Noopur Raje, MD, Marcela Maus, MD, PhD and Matthew Frigault, MD discuss the power and evolution of immune therapies, specifically, CAR T-Cell therapy in treating cancer.
Explore CAR T-Cell Therapies
CAR T-cell therapy is a type of cellular immunotherapy which targets a patient’s own immune cells to use directly against their cancer cells. Unlike traditional drugs, CAR T-cells are a “living drug”, where a single infusion can produce deep and durable remissions.
Mass General Cancer Center is an authorized treatment center for FDA approved CAR T-cell therapies for adult patients with lymphoma (Breyanzi, Kymriah, Tecartus and Yescarta) and for adult patients with multiple myeloma (Abecma).
Breyanzi is FDA approved for the treatment of adult patients with relapsed or refractory large B-cell lymphoma after two or more lines of systemic therapy, including diffuse large B-cell lymphoma (DLBCL) not otherwise specified (including DLBCL arising from indolent lymphoma), high-grade B-cell lymphoma, primary mediastinal large B-cell lymphoma, and follicular lymphoma grade 3B.
Kymriah is FDA approved for adult patients with relapsed or refractory large B-cell lymphoma after two or more lines of systemic therapy including diffuse large B-cell lymphoma (DLBCL) not otherwise specified, high grade B-cell lymphoma and DLBCL arising from follicular lymphoma.
Tecartus is FDA approved for the treatment of adult patients with relapsed/refractory mantle cell lymphoma (r/r MCL).
Yescarta is FDA approved for adult patients with relapsed or refractory large B-cell lymphoma (DLBCL), primary mediastinal large B-cell lymphoma (PMBCL), high-grade B-cell lymphoma, and DLBCL arising from follicular lymphoma (transformed follicular lymphoma). Patients must have received two or more other forms of cancer treatment which did not successfully treat their cancer.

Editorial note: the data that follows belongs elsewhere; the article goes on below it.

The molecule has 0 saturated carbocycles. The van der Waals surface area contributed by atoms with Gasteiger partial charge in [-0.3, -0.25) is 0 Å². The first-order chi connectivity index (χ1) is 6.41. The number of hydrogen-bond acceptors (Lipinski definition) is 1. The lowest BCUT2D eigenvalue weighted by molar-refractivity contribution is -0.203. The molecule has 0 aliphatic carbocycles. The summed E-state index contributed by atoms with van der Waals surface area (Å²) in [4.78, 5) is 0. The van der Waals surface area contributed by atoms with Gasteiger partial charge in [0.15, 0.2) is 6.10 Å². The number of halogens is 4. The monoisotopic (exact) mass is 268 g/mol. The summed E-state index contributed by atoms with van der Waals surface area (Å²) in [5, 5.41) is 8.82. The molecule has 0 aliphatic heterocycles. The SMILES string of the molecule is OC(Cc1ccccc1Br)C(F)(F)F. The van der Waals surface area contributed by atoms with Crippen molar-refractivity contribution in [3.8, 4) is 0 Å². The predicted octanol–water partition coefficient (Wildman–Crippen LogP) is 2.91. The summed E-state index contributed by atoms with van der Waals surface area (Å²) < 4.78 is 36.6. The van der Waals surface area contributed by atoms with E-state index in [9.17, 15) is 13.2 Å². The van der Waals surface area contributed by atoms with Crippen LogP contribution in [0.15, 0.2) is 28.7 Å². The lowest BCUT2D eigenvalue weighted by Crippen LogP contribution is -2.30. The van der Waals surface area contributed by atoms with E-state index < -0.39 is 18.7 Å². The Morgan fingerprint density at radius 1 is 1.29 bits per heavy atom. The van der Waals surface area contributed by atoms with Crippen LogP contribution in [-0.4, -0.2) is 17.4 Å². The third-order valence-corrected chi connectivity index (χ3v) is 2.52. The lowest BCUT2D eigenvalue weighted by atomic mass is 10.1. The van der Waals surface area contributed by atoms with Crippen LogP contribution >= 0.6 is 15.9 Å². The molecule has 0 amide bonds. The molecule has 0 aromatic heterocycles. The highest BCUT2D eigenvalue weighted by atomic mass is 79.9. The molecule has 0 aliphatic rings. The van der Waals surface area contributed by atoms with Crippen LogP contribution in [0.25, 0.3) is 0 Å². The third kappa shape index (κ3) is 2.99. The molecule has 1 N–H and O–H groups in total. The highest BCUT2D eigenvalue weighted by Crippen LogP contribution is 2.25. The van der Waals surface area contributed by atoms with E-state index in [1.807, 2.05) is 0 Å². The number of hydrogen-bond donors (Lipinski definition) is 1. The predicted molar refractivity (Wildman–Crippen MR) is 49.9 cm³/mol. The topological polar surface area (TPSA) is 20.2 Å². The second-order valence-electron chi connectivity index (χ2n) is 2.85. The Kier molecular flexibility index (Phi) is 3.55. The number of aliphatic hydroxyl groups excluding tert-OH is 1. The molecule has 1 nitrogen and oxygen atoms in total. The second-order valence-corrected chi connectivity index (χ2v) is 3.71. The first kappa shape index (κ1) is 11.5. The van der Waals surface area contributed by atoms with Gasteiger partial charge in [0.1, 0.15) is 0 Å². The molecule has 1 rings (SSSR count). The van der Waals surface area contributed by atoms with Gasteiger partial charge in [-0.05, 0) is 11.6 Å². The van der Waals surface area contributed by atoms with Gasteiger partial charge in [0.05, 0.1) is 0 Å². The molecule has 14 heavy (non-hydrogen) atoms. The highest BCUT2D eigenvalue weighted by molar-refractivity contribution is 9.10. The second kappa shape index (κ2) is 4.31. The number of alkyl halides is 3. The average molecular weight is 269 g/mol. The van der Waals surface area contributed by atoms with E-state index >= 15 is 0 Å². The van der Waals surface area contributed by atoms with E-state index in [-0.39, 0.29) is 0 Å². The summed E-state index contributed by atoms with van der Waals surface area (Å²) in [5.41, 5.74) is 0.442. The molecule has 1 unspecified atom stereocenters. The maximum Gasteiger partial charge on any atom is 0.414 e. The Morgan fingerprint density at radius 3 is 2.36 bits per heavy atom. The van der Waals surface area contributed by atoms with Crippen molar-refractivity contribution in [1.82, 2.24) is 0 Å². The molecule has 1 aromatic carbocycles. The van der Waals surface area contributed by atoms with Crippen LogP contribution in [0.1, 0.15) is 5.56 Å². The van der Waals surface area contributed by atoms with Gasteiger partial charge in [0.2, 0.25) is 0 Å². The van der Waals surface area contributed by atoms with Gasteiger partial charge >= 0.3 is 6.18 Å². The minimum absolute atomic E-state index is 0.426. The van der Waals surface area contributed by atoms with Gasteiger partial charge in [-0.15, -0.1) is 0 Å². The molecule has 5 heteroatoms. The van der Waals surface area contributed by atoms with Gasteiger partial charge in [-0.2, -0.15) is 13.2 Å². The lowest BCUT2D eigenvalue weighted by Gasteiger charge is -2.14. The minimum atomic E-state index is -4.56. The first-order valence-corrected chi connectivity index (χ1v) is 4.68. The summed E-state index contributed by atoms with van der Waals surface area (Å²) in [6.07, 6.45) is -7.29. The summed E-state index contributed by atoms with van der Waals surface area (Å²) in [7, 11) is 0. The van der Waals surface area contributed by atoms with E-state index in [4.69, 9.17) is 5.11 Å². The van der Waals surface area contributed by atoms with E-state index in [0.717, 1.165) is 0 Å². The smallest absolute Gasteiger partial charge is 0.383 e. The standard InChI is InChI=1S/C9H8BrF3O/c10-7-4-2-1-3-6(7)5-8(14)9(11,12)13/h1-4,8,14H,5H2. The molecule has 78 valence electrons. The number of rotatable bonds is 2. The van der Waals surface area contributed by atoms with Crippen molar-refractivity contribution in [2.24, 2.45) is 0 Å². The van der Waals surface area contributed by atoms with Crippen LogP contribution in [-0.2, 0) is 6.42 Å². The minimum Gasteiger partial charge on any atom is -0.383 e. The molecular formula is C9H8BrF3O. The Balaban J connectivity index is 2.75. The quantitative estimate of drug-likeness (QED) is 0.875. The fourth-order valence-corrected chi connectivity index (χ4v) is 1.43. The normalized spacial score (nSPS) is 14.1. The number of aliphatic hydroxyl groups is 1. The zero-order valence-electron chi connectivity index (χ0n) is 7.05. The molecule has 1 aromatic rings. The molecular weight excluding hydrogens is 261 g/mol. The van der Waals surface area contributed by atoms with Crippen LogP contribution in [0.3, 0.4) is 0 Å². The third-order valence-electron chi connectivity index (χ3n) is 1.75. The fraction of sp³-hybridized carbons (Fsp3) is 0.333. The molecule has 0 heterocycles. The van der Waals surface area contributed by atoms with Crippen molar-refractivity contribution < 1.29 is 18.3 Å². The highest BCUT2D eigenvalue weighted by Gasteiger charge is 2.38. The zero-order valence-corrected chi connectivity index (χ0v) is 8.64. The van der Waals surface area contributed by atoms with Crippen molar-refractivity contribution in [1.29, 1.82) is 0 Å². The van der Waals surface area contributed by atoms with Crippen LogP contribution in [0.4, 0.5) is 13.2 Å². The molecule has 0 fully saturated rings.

Yescarta is also FDA approved for adult patients with relapsed or refractory follicular lymphoma (FL) after two or more lines of systemic therapy.
Learn more about Mass General Cancer Center's Lymphoma treatment program.
Abecma is FDA approved for the treatment of adult patients with relapsed or refractory multiple myeloma after four or more prior lines of therapy including an immunomodulatory agent, a proteasome inhibitor, and an anti-CD38 monoclonal antibody.
Learn more about Mass General Cancer Center's Multiple Myeloma treatment program.
Here you will find information that you need to know about treatment with CAR T-Cell Immunotherapy for Lymphoma. For more details, please refer to our brochure.
What are T-cells?
T-cells are lymphocytes, which are a type of white blood cells. White blood cells fight infection.
What is immunotherapy?
Immunotherapy is a type of cancer treatment that uses the body’s immune system to find and attack cancer cells. CAR T-cell therapy is a type of immunotherapy.
What is CAR T-cell therapy? How does it work?
CAR T-cell therapy uses your own immune system to help fight cancer cells. Your blood is collected through a process called apheresis, sometimes called leukapheresis. This process separates your T-cells from the rest of your blood. The T-cells are then sent to a lab where they are engineered specifically to attack B-cell lymphoma cells. The engineered T-cells are then multiplied and shipped back to the hospital. Back in the hospital, the cells are given back to you through an IV infusion.
CAR T-cell therapy is a complex treatment. It can cause severe side effects. Because of this, it is only given during a stay in the hospital. You will be carefully monitored by your treatment team for any side effects. You will also be told about side effects and how to best care for yourself after you leave the hospital.
What is apheresis?
T-cells are collected from your blood by apheresis, a process that takes blood from the body and removes one or more blood components such as plasma, platelets, or white blood cells. The remaining blood is then returned to the body.